Argued: October 11, 2017
Circuit Court for Baltimore City Case Nos.: 114069007,
114069008 114069009, 114069010
Barbera, C.J., Greene, Adkins, McDonald, Watts, Hotten,
criminal trial, the prosecutor asks the jury to draw various
inferences from the evidence adverse to the defendant - the
ultimate adverse inference being that the defendant is guilty
as charged. In certain limited circumstances, one such
adverse inference may be that the defendant's failure to
call a witness peculiarly in the control of the defendant
indicates that the witness would have testified unfavorably
to the defendant. This is sometimes called the "missing
is a related pattern jury instruction sometimes used by trial
courts in Maryland known as the missing witness instruction.
In that instruction, the trial court instructs the jury that,
if a witness likely could have given important evidence in
the case and it was peculiarly within the power of one party
to produce that witness but the witness was not called and
the individual's absence was not adequately explained,
the jury may infer that the witness would have testified
unfavorably to that party.
criminal prosecution, the State bears the burden of proof
beyond a reasonable doubt on all elements of the crimes
charged and a defendant has no obligation to testify, to call
witnesses, or to produce evidence. When a trial court gives a
missing witness instruction at the behest of the prosecution
against the defendant, the court essentially endorses the
particular inference that the prosecutor asks the jury to
draw against the defendant. In our system of justice, this
should rarely - if ever - be done, as it may be at odds with
the constitutional principles that govern a criminal case.
Even in the limited circumstances in which a prosecutor may
legitimately urge the jury to draw an inference adverse to
the defendant under the missing witness rule, there is no
need for the court to endorse that element of the
case, Petitioner Jerry Harris was charged with various
offenses arising out a home invasion and robbery at an
apartment in Baltimore City. None of the victims of the crime
identified Mr. Harris as a participant in the robbery; the
only evidence linking him to the crime was a latent
fingerprint examination that matched prints found on pill
bottles at the apartment to prints on file for his left hand,
which had previously been disabled in an industrial accident.
Mr. Harris testified that he had been at his mother's
home on the night of the robbery, but his mother did not
testify. At the suggestion of the trial court, the prosecutor
requested a missing witness instruction that advised the jury
that it could infer from the mother's absence that she
would have testified unfavorably to Mr. Harris. The trial
court gave that instruction and, after a lengthy
deliberation, the jury convicted Mr. Harris of some of the
charges related to the robbery and acquitted him of others.
that it was error to give the missing witness instruction in
this case and, for that reason, reverse Mr. Harris'
Home Invasion and Robbery
evening of January 16, 2014, Gale Binko and Alease Holmes
were playing cards at the kitchen table in Ms. Binko's
Baltimore City apartment. Lester Allen, who also lived in the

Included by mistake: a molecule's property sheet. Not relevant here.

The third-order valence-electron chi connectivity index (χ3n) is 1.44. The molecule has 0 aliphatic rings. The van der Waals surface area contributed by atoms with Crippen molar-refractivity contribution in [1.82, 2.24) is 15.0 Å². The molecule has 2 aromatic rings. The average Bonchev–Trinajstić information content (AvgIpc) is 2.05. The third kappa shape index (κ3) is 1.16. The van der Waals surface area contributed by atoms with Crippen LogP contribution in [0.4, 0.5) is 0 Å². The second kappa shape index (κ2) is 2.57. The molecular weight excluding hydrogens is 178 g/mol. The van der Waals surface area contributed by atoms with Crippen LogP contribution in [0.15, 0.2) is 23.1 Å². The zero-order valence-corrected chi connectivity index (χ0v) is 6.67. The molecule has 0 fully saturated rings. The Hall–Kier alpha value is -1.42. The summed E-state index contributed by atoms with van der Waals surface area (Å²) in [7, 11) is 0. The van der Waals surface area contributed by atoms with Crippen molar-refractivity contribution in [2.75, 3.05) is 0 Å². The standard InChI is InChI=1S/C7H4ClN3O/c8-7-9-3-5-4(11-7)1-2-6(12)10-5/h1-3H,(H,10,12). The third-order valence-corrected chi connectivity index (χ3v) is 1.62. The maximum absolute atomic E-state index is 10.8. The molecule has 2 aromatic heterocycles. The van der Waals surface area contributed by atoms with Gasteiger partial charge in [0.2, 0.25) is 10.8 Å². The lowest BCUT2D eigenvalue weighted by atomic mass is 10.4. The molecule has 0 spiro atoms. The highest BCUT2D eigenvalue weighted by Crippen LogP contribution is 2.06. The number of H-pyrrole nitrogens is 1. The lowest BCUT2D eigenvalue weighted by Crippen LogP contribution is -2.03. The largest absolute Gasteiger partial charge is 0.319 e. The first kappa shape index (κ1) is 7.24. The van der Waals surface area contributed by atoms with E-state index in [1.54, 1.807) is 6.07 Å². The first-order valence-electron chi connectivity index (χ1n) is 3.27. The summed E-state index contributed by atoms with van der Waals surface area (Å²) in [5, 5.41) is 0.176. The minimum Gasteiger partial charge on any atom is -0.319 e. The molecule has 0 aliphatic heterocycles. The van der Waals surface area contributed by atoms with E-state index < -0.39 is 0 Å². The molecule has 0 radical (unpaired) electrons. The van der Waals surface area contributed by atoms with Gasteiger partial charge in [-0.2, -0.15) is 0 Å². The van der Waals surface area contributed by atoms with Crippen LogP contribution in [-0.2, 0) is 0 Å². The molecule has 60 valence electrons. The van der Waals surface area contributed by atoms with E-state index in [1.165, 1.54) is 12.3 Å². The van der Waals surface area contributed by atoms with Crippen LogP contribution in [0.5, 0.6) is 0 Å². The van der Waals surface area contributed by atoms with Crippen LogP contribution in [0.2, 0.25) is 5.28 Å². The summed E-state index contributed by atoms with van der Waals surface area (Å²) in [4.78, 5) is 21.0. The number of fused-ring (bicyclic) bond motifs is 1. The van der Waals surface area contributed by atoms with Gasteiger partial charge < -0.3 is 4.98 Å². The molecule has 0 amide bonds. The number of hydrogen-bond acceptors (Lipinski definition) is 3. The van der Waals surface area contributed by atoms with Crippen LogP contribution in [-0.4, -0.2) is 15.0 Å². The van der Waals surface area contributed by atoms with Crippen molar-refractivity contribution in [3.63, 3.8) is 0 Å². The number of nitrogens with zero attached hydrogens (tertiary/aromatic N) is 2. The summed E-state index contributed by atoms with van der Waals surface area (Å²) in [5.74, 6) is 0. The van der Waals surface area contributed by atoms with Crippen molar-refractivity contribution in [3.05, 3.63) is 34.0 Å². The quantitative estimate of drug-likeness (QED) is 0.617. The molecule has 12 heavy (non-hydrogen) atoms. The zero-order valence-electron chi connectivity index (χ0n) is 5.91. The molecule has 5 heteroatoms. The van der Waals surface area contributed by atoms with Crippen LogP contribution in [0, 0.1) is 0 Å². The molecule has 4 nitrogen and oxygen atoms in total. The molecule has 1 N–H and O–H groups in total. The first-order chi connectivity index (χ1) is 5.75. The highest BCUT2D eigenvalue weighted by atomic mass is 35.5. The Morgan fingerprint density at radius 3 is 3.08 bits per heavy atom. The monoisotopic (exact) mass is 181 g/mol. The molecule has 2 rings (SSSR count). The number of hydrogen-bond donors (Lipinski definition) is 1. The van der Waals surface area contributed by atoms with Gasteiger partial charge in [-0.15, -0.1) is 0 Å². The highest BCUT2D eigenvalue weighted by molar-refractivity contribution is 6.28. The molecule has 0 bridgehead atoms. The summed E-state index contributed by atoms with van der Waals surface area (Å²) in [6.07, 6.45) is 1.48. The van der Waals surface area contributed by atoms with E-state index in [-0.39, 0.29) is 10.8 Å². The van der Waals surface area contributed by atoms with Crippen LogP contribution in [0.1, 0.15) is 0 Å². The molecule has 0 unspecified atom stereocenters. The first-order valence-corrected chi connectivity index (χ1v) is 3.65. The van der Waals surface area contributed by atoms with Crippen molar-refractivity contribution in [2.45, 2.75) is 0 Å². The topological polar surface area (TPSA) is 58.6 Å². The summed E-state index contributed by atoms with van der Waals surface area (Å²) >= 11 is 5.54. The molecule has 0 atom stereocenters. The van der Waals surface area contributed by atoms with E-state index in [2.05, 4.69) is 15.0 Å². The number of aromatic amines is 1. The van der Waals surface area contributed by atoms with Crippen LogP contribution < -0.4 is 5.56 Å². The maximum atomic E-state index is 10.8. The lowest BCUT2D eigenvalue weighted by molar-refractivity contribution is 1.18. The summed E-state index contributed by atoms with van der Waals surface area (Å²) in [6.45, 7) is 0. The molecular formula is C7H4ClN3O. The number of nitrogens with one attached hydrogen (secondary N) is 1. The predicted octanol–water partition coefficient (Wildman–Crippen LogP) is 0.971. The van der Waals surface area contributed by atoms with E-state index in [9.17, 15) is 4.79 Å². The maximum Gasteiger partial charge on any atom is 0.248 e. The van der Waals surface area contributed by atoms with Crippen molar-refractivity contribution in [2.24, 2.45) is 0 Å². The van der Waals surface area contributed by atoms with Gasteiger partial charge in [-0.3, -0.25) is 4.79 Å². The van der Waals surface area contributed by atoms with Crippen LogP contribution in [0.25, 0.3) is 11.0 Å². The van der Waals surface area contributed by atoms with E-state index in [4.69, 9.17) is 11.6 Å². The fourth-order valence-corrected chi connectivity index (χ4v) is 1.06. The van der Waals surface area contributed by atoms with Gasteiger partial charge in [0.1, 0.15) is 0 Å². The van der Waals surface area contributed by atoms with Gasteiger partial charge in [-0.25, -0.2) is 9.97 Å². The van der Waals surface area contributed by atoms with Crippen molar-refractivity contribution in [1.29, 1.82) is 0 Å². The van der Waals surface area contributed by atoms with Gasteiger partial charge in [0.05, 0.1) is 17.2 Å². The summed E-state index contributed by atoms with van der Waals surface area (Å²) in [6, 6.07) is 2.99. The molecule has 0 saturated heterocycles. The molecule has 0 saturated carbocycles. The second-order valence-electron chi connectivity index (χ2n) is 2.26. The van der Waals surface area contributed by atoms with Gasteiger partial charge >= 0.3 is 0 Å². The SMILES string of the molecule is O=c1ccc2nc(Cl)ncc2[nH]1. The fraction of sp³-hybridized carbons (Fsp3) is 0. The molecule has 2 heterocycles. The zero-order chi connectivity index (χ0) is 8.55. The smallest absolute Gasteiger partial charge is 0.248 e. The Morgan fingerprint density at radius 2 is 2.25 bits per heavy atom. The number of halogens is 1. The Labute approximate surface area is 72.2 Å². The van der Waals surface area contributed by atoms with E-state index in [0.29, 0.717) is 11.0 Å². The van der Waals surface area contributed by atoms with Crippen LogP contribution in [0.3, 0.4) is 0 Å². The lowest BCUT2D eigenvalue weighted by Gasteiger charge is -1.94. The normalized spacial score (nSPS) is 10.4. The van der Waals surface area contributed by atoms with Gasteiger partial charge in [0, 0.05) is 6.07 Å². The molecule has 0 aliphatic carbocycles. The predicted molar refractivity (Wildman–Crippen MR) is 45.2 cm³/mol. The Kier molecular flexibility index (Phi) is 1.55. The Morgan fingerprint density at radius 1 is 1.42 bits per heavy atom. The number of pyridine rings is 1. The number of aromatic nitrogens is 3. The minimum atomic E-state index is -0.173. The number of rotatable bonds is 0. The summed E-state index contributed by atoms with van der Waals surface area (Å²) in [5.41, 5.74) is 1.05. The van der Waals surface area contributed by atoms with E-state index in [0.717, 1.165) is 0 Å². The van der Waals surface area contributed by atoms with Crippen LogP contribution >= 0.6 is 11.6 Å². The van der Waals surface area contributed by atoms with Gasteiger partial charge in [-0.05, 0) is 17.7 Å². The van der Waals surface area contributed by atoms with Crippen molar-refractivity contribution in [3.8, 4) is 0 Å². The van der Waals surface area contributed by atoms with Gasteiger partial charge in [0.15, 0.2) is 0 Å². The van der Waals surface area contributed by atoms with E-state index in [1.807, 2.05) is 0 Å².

apartment, and a woman known only as
"Reds" were also present. Several pill bottles
for Ms. Binko's prescriptions and some cash lay on the
9:00 p.m., Reds decided to leave the apartment. At Ms.
Binko's request, Mr. Allen accompanied Reds to the door.
When they opened the front door, they were confronted by two
masked men, one of whom had a gun. Back in the kitchen, Ms.
Binko heard some unfamiliar voices interspersed with Mr.
Allen's voice. She heard Reds say "[T]hey got a
gun." Reds and Mr. Allen then returned to the kitchen
accompanied by the two masked men. The man with the gun was
holding it to Mr. Allen's head.
second masked man, who was called "Black" by the
masked man with the gun, grabbed approximately $350 from the
kitchen table in front of Ms. Binko. Black then opened Ms.
Binko's blouse, groped her, and pulled out a bottle of
Oxycodone pills that was concealed in her blouse.
masked man holding the gun to Mr. Allen's head then
directed Black to check Ms. Binko's socks. Black removed
Ms. Binko's shoes, but Ms. Binko began to fight back. At
one point during the struggle, Black's mask came off,
giving Ms. Binko a glimpse of his face. She described him as
a tall, stout, black man with a dark complexion and a
mustache. She was not sure whether he had a beard. Ms. Binko
testified that Black used both of his hands when he searched
her blouse, pulled off her shoes, and struggled with her.
Ms. Binko was engaged with the two intruders, Ms. Holmes and
Reds fled through a back door. After subduing Ms. Binko,
Black picked up and examined each of the three pill bottles
on the kitchen table. Then he and the man with the gun left
the apartment through the back door.
the robbers left, Ms. Binko called 9-1-1. The police
responded to the apartment within five minutes. Ms. Holmes
returned to the apartment shortly thereafter, although Reds
did not. Detective Franklin Gaskins interviewed Ms. Binko,
Ms. Holmes, and Mr. Allen. The police were never able to
locate or identify Reds. Ms. Binko was unable to make an
identification of the robbers because, she later testified,
she was "upset and afraid."
Gaskins summoned the crime lab to the apartment. A crime lab
technician lifted two prints from a large prescription bottle
and one from a small prescription bottle on the kitchen
table. A latent print examiner at the Police Department lab